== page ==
All Bike, No Hike

29 September 2015 – The plan was bike AND hike: bike to Leslie Spit, hoof around, bike home. But then I just plain got seduced by our expanded, enhanced city bike path system — and kept going.

Many downtown bike lanes are now physically better protected from cars, and more visible — especially at intersections.

intersection coding for bike lanes

Not going to miss that, are you!

I have extra opportunity to appreciate the improvements, since I decide to visit Mountain Equipment Co-op before my circuit east, which adds a whole westward loop to the outing. No purchases at MEC (but what fun looking), and then I head south on Spadina — walking the bike this stretch, no bike lane here & traffic is crazy.

I’m practically engulfed by Blue Jays baseball fans (the team is hot), all in their fan T-shirts & caps and spouting sports stats as they go.  Including, I swear, two 8-year-olds swapping RBI numbers…

I reach the lake and join the Waterfront Trail at Spadina Quay Wetland.

gate into Spadina Quay Wetland, from Lake Shore Blvd West

Once a tiny parking lot, now a tiny wetland, it grows shaggier & better every year — for human visitors on the boardwalk above, as well as lake life (including impressive Northern Pike) in the waters and vegetation below.

I dismount & walk through it for a moment, of course I do, noting how many boats still crowd the marina — dramatically set off by the disused but heritage-protected 1928 Canada Malting Co. silos just beyond them to the west.

marina in front of Spadina Quay, looking west

The wraps only came off this stretch of redesigned waterfront this summer. We’re all still getting used to widened sidewalks, more amenities, and a silky-smooth, resurfaced bike trail. Lots of people are here, enjoying the day. Serious cyclists (sleek bikes & sleeker outfits) are outnumbered by happy plodders like me — and being darn patient with us, I might add.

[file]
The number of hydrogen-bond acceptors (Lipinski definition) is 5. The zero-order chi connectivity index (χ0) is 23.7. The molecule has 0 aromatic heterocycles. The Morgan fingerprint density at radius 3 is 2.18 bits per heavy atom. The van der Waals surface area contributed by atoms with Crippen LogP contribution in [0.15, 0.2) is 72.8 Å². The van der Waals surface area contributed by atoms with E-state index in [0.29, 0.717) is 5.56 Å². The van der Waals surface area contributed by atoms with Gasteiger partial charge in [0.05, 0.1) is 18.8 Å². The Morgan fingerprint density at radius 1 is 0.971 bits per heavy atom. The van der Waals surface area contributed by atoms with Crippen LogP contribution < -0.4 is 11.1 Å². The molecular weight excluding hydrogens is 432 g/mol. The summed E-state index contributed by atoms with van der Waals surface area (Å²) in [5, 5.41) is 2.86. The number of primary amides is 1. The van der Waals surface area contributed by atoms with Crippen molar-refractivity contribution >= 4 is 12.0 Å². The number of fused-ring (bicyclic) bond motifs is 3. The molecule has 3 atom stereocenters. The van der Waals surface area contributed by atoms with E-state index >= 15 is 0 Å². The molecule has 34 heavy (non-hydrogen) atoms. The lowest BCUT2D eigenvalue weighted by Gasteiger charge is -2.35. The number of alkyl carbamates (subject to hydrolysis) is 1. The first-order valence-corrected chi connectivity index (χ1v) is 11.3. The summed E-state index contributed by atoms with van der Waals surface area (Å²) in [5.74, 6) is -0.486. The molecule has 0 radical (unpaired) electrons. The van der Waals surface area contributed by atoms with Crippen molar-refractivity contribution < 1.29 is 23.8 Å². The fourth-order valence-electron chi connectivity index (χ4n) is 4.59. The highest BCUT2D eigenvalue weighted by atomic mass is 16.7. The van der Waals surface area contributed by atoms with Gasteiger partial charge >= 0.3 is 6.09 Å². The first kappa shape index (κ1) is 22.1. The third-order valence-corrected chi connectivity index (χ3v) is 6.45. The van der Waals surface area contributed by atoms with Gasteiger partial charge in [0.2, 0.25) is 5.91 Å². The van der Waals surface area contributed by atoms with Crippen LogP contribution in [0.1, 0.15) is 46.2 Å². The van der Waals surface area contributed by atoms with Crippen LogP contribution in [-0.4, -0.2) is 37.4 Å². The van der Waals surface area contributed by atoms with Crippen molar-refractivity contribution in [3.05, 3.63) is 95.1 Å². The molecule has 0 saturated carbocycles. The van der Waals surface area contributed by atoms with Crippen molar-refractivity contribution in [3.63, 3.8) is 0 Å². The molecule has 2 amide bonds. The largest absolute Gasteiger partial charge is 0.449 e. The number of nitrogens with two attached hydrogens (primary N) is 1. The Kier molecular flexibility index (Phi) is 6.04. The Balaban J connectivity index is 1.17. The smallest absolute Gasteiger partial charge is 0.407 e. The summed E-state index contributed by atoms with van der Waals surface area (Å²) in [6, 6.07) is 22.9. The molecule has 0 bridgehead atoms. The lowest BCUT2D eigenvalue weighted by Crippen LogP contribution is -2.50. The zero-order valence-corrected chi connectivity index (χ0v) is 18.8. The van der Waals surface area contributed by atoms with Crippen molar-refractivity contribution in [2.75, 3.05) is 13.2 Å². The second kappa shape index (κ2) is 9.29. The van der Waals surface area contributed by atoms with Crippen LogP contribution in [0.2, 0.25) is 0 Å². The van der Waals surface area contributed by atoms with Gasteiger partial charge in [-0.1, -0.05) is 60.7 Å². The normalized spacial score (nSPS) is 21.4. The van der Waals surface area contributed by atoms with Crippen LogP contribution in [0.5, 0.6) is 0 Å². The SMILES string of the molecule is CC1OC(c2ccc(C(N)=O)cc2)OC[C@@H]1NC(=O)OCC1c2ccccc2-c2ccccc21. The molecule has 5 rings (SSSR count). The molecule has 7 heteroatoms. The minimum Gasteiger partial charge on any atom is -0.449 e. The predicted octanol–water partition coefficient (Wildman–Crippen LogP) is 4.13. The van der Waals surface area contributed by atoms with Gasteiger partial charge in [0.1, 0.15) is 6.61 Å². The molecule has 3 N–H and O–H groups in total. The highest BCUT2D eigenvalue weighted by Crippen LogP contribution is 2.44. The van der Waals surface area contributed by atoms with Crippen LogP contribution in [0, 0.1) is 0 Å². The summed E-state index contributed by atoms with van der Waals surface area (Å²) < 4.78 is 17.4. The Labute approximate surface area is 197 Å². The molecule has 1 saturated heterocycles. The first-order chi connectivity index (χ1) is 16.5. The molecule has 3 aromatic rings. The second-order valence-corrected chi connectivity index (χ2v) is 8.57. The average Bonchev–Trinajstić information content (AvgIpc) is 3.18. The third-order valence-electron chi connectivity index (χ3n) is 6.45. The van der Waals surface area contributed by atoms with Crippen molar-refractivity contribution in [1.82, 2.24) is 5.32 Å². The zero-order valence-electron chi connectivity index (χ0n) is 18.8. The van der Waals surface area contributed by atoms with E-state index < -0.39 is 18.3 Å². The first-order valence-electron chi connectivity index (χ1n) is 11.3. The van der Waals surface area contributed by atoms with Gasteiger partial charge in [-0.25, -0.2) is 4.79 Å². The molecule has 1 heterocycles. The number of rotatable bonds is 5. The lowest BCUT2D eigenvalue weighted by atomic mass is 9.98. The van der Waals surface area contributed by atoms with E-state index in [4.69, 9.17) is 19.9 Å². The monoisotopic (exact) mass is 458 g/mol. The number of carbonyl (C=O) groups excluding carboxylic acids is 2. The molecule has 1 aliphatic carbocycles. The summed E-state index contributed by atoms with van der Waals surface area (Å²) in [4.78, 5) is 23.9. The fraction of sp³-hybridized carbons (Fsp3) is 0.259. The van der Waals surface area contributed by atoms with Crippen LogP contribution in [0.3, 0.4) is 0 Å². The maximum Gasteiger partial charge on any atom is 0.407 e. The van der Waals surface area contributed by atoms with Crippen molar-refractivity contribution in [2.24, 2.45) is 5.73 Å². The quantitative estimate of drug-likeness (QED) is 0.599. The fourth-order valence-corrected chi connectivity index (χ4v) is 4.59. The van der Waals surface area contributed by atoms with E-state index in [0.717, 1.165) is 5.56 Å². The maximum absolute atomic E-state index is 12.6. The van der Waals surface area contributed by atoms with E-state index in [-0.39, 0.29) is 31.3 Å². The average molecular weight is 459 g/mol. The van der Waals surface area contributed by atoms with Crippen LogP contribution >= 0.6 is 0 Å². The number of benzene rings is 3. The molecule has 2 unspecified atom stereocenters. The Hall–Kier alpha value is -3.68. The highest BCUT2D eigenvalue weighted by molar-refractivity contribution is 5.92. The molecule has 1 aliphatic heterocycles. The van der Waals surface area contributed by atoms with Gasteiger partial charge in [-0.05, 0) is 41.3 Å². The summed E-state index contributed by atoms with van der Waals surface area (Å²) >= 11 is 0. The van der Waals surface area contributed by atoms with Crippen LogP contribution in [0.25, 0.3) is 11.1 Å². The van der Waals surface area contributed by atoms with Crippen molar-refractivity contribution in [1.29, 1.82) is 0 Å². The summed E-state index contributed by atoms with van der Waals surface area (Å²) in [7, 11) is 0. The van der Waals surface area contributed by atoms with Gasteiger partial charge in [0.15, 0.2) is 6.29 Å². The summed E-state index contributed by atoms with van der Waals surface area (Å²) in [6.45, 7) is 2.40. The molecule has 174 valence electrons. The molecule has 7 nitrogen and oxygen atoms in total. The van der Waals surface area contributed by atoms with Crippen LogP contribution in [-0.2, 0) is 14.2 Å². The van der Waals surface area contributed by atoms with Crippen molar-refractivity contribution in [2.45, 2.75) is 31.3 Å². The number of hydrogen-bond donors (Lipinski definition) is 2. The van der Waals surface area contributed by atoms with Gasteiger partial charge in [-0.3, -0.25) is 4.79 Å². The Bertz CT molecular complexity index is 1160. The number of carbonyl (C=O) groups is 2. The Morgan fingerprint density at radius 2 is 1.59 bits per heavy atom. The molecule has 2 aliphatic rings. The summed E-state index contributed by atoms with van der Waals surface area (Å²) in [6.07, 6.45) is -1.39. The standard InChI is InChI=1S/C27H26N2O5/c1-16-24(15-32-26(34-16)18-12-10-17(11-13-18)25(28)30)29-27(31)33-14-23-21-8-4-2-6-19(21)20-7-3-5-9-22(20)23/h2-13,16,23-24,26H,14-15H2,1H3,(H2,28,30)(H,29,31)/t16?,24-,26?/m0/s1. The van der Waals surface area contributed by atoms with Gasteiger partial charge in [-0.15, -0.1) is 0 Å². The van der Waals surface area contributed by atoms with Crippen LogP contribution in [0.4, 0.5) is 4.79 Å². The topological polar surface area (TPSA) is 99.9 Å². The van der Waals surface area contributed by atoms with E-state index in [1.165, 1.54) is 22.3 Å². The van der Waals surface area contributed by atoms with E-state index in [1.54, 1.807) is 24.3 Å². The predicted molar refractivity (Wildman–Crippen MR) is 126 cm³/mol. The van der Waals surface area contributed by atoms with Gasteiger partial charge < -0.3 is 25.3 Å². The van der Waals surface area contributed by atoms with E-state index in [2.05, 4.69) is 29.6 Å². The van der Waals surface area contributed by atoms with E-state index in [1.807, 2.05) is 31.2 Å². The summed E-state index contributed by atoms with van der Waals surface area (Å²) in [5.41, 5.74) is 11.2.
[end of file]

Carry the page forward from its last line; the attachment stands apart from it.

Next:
Walking gives me more human interaction; cycling, even at my pace, gives me the bemused feeling of watching a video unroll just there, to my right, lake-side.

Look! Big red Muskoka chairs, two guys, two dogs, right here at the Simcoe Wave Deck.

at the Simcoe Wave Deck

After that brief stop, I roll on for a while. Past HTO Beach, past Harbourfront, past the ferry docks, past Yonge St. and Sugar Beach and new condos…  I pedal, and the waterfront “video” continues to roll past me on my right.

I almost feel guilty: this seems so fast & easy, compared to walking! But note the “almost.” There’s a stiff east wind blowing, and I’m pedalling into it face-on.

South on Cherry St., into the Port Lands, still following the Waterfront Trail, and then a stop at Cherry Beach.

I stop for this. Para-sailing. Dancing 21st-c. arcs of high-tech materials, framing the 1930s lifeguard station below.

on Cherry Beach

I watch them for a while, turn to get back on my bike, back on the eastward trail — and then see Dennis.

I only learn his name is Dennis when, intrigued, I wheel myself over to his spot under the trees, where he is preparing his craft, and himself, for an afternoon of wind-surfing.

Dennis the wind-surfer

“I’m still learning,” he says. “Every time I go out, I learn more.” Big smile. “Great weather today — good strong breeze.” Yes, I reply, with feeling. “Usually when it’s from the east, the weather is bad, but look, pure sunshine.” He reaches for his wetsuit, and I carry on down the trail.

Just to the north, the Port Lands — once very gritty and toxic-industrial, now rapidly changing but still pretty industrial. There, the other side of the trees, trucks rumble. Here, it’s Trail and trees and lake.

I pass the Outer Harbour inlet, just west of Leslie Spit.

west of the Outer Harbour

Around the next curve on Unwin Ave, with trees and woodland thick on the south side toward the water, but the old power station and some industry now visible to the north.